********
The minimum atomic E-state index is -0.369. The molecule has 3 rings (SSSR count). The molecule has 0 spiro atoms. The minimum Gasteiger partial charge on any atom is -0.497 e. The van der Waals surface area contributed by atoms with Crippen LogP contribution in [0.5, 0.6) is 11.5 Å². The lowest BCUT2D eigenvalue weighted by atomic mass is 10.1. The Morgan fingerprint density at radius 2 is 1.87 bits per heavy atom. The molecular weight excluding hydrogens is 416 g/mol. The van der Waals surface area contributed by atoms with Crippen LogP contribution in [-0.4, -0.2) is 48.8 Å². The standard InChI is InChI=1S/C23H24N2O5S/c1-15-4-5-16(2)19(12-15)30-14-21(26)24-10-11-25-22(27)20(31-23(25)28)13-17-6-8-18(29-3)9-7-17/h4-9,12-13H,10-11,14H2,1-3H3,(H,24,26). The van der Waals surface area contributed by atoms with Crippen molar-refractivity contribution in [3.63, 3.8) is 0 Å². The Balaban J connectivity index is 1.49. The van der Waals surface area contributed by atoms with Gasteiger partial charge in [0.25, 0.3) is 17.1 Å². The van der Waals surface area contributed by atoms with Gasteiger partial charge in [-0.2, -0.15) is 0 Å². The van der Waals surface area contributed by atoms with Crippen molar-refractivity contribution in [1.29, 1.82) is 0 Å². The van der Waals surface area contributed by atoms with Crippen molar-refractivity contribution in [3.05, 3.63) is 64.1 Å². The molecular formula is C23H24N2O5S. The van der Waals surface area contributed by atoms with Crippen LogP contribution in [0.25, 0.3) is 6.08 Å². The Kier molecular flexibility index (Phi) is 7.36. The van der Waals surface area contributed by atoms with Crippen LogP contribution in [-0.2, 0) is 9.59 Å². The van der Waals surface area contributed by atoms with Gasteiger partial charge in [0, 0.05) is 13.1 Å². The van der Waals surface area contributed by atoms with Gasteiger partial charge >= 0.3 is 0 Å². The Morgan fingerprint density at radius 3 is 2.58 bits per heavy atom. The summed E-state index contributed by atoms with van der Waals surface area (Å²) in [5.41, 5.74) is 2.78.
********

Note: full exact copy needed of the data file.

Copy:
The minimum atomic E-state index is -0.369. The molecule has 3 rings (SSSR count). The molecule has 0 spiro atoms. The minimum Gasteiger partial charge on any atom is -0.497 e. The van der Waals surface area contributed by atoms with Crippen LogP contribution in [0.5, 0.6) is 11.5 Å². The lowest BCUT2D eigenvalue weighted by atomic mass is 10.1. The Morgan fingerprint density at radius 2 is 1.87 bits per heavy atom. The molecular weight excluding hydrogens is 416 g/mol. The van der Waals surface area contributed by atoms with Crippen LogP contribution in [-0.4, -0.2) is 48.8 Å². The standard InChI is InChI=1S/C23H24N2O5S/c1-15-4-5-16(2)19(12-15)30-14-21(26)24-10-11-25-22(27)20(31-23(25)28)13-17-6-8-18(29-3)9-7-17/h4-9,12-13H,10-11,14H2,1-3H3,(H,24,26). The van der Waals surface area contributed by atoms with Crippen molar-refractivity contribution in [3.63, 3.8) is 0 Å². The Balaban J connectivity index is 1.49. The van der Waals surface area contributed by atoms with Gasteiger partial charge in [0.25, 0.3) is 17.1 Å². The van der Waals surface area contributed by atoms with Gasteiger partial charge in [-0.2, -0.15) is 0 Å². The van der Waals surface area contributed by atoms with Crippen molar-refractivity contribution in [1.29, 1.82) is 0 Å². The van der Waals surface area contributed by atoms with Crippen molar-refractivity contribution in [3.05, 3.63) is 64.1 Å². The molecular formula is C23H24N2O5S. The van der Waals surface area contributed by atoms with Crippen LogP contribution in [0.25, 0.3) is 6.08 Å². The Kier molecular flexibility index (Phi) is 7.36. The van der Waals surface area contributed by atoms with Crippen LogP contribution in [-0.2, 0) is 9.59 Å². The van der Waals surface area contributed by atoms with Gasteiger partial charge in [0, 0.05) is 13.1 Å². The van der Waals surface area contributed by atoms with Gasteiger partial charge >= 0.3 is 0 Å². The Morgan fingerprint density at radius 3 is 2.58 bits per heavy atom. The summed E-state index contributed by atoms with van der Waals surface area (Å²) in [5.41, 5.74) is 2.78.